|Grain Free Diets|
In recent years, vets have seen an increase in their four-legged patients who have come in with heart enlarged heart issues, also called dilated cardiomyopathy (DCM). It’s a serious heart condition that weakens the ability for the heart to pump blood and can be both progressive and fatal.
Newer cases of DCM have involved dogs with grain free diets. The trend alarmed the FDA enough to start an investigation into whether diet and other factors are putting pets at risk. New research has shown cases of DCM affecting many breeds, not just middle aged and senior larger breeds that have been traditionally linked with the disease. Working with veterinary cardiologists and diagnostic labs, the FDA found 560 cases of DCM in dogs in 2019. More research by the FDA found that over 90 percent of dogs with DCM were being fed diets listed either as “grain-free” or “zero grain.” This means that instead of grains, dog’s diets consisted more of peas and lentils as the main ingredient. Potatoes and sweet potatoes were also found to be part of the grain free diet, although at a lower level than the peas and lentils.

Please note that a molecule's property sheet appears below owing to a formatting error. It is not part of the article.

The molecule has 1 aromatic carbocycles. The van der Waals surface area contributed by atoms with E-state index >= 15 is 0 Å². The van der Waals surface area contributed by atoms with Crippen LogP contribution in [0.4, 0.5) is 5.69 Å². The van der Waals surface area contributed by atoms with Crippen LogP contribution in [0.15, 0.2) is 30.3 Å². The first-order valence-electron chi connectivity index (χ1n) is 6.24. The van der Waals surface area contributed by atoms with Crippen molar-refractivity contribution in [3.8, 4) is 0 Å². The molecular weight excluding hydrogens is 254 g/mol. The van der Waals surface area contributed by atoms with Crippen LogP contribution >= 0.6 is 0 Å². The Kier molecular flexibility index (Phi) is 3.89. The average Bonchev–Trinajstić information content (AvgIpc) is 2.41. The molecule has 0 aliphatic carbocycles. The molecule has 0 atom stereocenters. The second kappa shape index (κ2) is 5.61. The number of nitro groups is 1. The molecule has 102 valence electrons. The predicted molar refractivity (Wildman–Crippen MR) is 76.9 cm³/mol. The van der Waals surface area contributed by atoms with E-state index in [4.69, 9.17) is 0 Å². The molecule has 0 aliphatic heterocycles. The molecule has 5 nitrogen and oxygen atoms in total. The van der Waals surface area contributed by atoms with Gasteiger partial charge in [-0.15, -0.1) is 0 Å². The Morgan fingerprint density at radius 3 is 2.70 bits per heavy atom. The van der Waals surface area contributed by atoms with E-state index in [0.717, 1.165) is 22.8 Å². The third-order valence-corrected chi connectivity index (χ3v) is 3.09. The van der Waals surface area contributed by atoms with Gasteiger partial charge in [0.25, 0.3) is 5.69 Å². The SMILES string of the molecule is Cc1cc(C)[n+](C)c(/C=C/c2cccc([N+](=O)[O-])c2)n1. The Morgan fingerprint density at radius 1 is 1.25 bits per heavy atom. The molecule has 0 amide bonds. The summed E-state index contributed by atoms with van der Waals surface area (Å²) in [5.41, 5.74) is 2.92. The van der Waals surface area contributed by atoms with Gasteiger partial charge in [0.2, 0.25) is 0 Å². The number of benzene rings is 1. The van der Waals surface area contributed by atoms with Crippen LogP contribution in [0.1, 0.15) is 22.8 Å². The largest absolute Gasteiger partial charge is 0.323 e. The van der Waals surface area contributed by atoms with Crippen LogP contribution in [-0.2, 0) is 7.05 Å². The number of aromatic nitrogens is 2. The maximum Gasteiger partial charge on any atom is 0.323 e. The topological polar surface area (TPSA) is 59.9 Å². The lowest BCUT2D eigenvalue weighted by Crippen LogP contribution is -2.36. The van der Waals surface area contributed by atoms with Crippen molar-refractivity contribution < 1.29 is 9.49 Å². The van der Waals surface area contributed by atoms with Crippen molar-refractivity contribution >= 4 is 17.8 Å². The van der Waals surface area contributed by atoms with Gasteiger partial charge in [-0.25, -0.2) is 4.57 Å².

DCM can affect cats too, but in a different way. In cats, DCM is cause by a deficiency in taurine, an amino acid that must be included in a diet since it can’t be made in the body. Once understood that low taurine was the cause of DCM in cats, cat food manufacturers began adding it to their products, making DCM much rarer in cats than dogs.
The investigation into grain-free diets is still ongoing, but the cases of dogs being diagnosed has continued to rise. Although grain-free pet diets have become more popular, grain sensitivities and allergies are pretty rare with pets, so most don’t need a grain-free diet. Still, if pet parents have any problems or concerns, they can contact a vet to discuss dietary options.
Various sites have been created to help easily provide information about grain-free dog food, read reviews and make the best decision for your pet's diet. It is your responsibility to discuss this information with your vet and make sure it is appropriate for your pet's health. The information contained here is not intended to be a diagnosis, treatment or medical advice that replaces the advice of your own veterinarian. The information is not a substitute for an examination, checkup, or treatment when your pet has a health problem.